The failure of DIY book purchasers to actually DIY (and I know some) is consistent with the many PF blog readers who read primarily to learn about others who make the same stupid mistakes they do. It’s not PF improvement, it’s “lets all establish the lowest rungs on the PF ladder together.”

  • By Jim, January 11, 2010 @ 3:48 pm

    Welcome back Frank.

    I actually think I might have Sunset complete home wiring at home. Or at least a very similar title. I’m sure I’ve at least flipped through it once or twice.

    I’m guessing they don’t go into more detail on the nature of the errors because they have 9 different titles that probably have various errors that would take a couple pages to describe which is too much for a press release. And describing the errors might not be so easy if its a matter of badly drawn diagrams. “this black wire may look like it connects to this white wire over here but actually the black wire is supposed to be shown as going under the white wire so don’t be an idiot and try and splice the black and white wires together”

    I was going to snatch up all the used copies of these books from Amazon and turn them in for the full refund, but theres none for sale. Either Amazon de-listed them or someone else beat me to it and bought them all.

    Another possible theory on why nobody had problems: People buy the book. Open it up and start reading. Then encounter a error in a diagram that they can’t figure out and just giveup in frustration.

    Hmm…I wonder if I could bluff my way through writing DIY books. Apparently publishers don’t even proof read the things even when the consequences of error are burned down homes. THe people actually using and reading the DIY books don’t know about the topic so they won’t know any different and just give up in frustration thinking its just too hard for them to figure out.

  • By Four Pillars, January 11, 2010 @ 5:29 pm

    A couple of reasons for no incidents that I can think of:

    1) Most of the these books cover many areas of wiring. Most buyers probably only use part of the book for a specific project or two so they might avoid the errors.

    2) Define “incident”. Most wiring incidents don’t result in a 5 alarm blaze. Most likely the circuit doesn’t work at all or gets overloaded very easily if something is wrong. The homeowner would probably fix it themselves (after buying a new book) or hire someone. No incident would get reported.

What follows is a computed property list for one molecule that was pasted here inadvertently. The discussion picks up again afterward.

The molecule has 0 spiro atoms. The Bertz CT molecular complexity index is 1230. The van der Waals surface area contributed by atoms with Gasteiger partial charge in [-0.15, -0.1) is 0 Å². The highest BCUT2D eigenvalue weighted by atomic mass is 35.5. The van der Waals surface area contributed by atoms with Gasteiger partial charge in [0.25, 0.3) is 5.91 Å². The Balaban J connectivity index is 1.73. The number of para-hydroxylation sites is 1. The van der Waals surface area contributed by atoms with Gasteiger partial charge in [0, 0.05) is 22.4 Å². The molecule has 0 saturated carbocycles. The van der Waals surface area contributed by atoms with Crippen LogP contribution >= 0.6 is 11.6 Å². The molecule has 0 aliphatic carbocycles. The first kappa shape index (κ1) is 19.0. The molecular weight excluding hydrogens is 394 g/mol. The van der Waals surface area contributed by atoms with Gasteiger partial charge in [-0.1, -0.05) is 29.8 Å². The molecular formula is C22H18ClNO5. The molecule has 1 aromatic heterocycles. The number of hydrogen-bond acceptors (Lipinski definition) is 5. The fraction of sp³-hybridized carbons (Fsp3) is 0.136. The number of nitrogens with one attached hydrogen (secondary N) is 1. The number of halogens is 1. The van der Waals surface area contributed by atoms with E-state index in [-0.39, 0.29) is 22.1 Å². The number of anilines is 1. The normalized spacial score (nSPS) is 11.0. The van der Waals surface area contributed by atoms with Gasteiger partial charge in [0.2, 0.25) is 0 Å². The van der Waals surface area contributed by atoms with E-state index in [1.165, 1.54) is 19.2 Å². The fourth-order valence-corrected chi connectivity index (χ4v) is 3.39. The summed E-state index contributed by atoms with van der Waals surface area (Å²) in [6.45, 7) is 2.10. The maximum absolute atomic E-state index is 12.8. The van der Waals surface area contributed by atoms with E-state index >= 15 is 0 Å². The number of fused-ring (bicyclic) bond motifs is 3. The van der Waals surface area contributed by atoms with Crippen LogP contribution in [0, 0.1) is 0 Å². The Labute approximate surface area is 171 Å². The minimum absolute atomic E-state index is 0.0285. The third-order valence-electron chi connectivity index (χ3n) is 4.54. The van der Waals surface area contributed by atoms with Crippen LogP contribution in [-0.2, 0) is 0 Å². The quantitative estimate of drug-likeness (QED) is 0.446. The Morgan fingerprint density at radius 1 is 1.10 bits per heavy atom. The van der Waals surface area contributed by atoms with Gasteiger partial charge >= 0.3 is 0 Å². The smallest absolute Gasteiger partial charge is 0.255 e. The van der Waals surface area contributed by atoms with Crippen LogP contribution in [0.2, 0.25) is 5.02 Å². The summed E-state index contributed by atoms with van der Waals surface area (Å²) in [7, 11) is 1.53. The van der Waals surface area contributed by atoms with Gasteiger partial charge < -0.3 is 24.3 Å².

• By Alexandra, January 12, 2010 @ 11:12 am

    It could just be that this book represents decades of thoughtful Father’s Day gifts that (like that brown, striped tie) just never got used?

  • By Rob Bennett, January 12, 2010 @ 12:31 pm

    Think of the hundreds or even thousands of personal finance titles issued in the past 35 years that could be eligible.


    This is the Buy-and-Hold story.

    I have studied this in great depth. The entire Buy-and-Hold concept was rooted in a mistake. The mistake was uncovered in 1981. But for 30 years now the feeling has been that it would be “rude” to ask all those who endorsed Buy-and-Hold to correct the bad advice they have given to millions of investors.

    The financial losses at this point are so huge that it has become unthinkable to many to pursue this. And most of those who have been done harm find the entire thing unbelievable. What? Could it really be that 90 percent of the “experts” in this field don’t understand even the ABCs? Yup. It’s possible — when those who do understand become so timid and “polite” that they don’t dare to point out the consequences that follow from getting this stuff wildly wrong.

    The ones that told you to put all your savings in the stock market, for example.

    It’s worse than that. Had Buy-and-Hold been an obvious Get Rich Quick scheme, most people would have known to be wary. The Buy-and-Holders weren’t saying to put everything in stocks or to day trade or to smash the market or anything along those lines. They put forward advice that for a long time sounded plausible and even prudent. They used to complain that some rejected this ultimate of all get Get Rich Quick approaches as being too “boring.”

    When the Bernie Madoff stuff came out, I remember one guy who had invested with him saying “Madoff isn’t a fraud — I made money with him!” There’s something in human nature that leads us to believe that, if we make money for a time, it’s not a Get Rich Quick scheme. The reality is that all the successful Get Rich Quick schemes produce good numbers for a time. The longer they do that, the more dangerous they are.

    The only way out today is persuading a small number of people with influence to work up the courage to give voice to the “rude” truths.